- The novel ballot looks interesting enough. Only half are part of a series! Arguably. One of the series entries is the first (and reasonably self-contained), but one of the non-series is set in a universe the author had already established. So I guess it evens out.
John Scalzi's The Collapsing Empire is that reasonably self-contained first entry in a series, and it's a lot of fun, my favorite Scalzi since The Human Division. I don't expect it to win. New York 2140 seems like a pretty standard Kim Stanley Robinson offering, an extension of many of his usual themes. Again, I don't expect it to win. Provenance, by Ann Leckie is the aforementioned standalone novel set in Leckie's Imperial Radch universe. It seems like a heist story, but the writeups emphasize that it's about "power, theft, privilege and birthright" which is pretty well tread ground for the past few years of nominees (and for which Leckie has already been recognized), but then, this seems to be what current voters like. I don't see it winning, but what do I know. I really enjoyed Raven Stratagem but Yoon Ha Lee's second Machineries of Empire novel suffers from middle-novel-in-a-trilogy syndrome, so it did not make my nominating ballot (Yoon Ha Lee has been a mainstay of my nominating ballots for years, and as we'll see, there's another option for him that I think works better in an awards context). Then again, Jemison's Obelisk Gate also suffered from middle novel syndrome and managed to win last year, so once again, I know nothing. Six Wakes, by Mur Lafferty represents the only new-to-me author nominated (she won the Campbell a few years back, so not a completely new name), and the novel sounds like a neat closed room mystery... in space! I never managed to catch up with it before the nominating period ended, but it was something I wanted to read. Who knows if it has any chance? The Stone Sky, by N.K. Jemisin is the conclusion to her trilogy, of which the first two entries have already won Hugos. For any other series or author, I'd say that means this one has less of a chance of winning, but despite my hesitations with the previous two books, people seem to really love these novels, so there's a fair chance it'll win again this year. Not sure what that augurs for the health of the awards, but I guess nothing is decided yet.
I've only read two of these novels, definitely want to read one more, was curious about another two, and am not particularly looking forward to The Stone Sky (but at this point, I feel like I should probably finish out the trilogy). That's a reasonable batting average, I guess. Pour one out for The Rise and Fall of D.O.D.O. though. I suspect that will remain my favorite novel of the year, even after catching up with these other four nominees.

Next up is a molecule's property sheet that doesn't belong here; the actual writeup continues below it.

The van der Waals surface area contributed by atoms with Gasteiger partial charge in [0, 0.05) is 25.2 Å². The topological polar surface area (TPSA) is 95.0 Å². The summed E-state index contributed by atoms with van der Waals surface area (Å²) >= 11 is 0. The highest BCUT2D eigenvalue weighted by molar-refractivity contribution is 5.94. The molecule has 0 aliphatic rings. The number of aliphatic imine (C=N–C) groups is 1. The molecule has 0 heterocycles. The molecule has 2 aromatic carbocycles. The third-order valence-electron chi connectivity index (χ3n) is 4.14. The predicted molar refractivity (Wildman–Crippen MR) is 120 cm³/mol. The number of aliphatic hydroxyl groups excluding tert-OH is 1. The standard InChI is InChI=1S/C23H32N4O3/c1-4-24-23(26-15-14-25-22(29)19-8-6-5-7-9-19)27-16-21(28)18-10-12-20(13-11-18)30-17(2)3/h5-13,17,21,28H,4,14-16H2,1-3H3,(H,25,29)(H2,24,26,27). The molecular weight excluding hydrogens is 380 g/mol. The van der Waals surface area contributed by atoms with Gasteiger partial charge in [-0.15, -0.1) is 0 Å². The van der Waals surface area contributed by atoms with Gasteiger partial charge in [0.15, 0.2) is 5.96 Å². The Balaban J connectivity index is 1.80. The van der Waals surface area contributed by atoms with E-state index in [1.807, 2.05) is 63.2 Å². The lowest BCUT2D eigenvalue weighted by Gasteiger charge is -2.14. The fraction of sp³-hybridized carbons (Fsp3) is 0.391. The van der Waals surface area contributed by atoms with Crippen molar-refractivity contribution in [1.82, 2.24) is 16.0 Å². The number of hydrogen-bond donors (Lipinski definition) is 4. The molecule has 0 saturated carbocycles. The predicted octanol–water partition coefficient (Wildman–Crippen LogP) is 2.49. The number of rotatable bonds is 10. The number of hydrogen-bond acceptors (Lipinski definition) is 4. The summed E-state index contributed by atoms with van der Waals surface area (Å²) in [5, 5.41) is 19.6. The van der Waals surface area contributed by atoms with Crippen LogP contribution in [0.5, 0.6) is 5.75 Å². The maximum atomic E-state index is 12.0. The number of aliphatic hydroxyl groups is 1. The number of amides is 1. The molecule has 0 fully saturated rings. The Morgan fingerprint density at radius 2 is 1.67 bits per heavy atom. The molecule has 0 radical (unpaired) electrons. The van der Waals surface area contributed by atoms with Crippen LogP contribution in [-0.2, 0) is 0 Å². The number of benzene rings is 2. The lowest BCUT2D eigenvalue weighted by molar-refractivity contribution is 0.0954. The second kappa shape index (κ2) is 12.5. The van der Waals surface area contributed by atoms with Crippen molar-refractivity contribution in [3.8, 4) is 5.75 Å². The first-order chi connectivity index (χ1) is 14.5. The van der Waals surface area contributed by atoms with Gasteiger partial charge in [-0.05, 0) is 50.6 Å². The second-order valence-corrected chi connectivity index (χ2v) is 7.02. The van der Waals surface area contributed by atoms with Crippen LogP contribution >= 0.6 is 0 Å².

- I'm a little surprised that Lois McMaster Bujold didn't get a nod in the novella category, but I'm guessing that releasing three Penric novellas in one year managed to split the vote. I was happy to see All Systems Red by Martha Wells get the nod (it was on my ballot and one my favorite reads of last year). A few other recognizable names on the ballot, but nothing that really grabs me. I skipped the category last year, not sure if I'll manage this year.
- Novelette has another Yoon Ha Lee story, “Extracurricular Activities”, that was what I nominated instead of Raven Strategem. It takes place in the same universe and features a character from his novels, but is entirely standalone (and more accessible than the novels as well). My other nominee didn't make it, and nothing is jumping out at me for the other nominees.
- I haven't read any of the nominated Short Stories, but in my experience with these awards, this category is almost always the biggest disaster. I almost never enjoy any of the short stories, for whatever reason.
- I remain skeptical of the Best Series category on pragmatic, logistical grounds, but think it funny that Lois McMaster Bujold could win the award again this year (and I judge a fair chance of that).
- The Dramatic Presentation awards look decent enough, considering the venue. Still wish that Colossal and Your Name would have gotten some love, but hey, you can still watch them (go give them a shot - they're both great). In other news, I've actually already seen half the Short Form nominees, which is a rarity.
- The 1943 Retro Hugo finalists were also announced. I actually nominated a couple of things, and they both made it. Rooting for Hal Clement's short story, "Proof" (a fantastic story, well worth checking out if you can find it - are these included in Hugo Voters Packets? Be on the lookout.) And Asimov's "Foundation" got a nod too (though it's only the Novelette, a subset of what most of us read). The only real surprise is that The Screwtape Letters, by C. S. Lewis didn't get a nod. Or maybe not. Current Hugo voters aren't into Lewis' religiousity, I guess.
The 2018 Hugo Awards: Initial Thoughts
The 2018 Hugo Award Finalists were announced yesterday, so it's time for moaning and whinging about the nominees. Assorted thoughts below: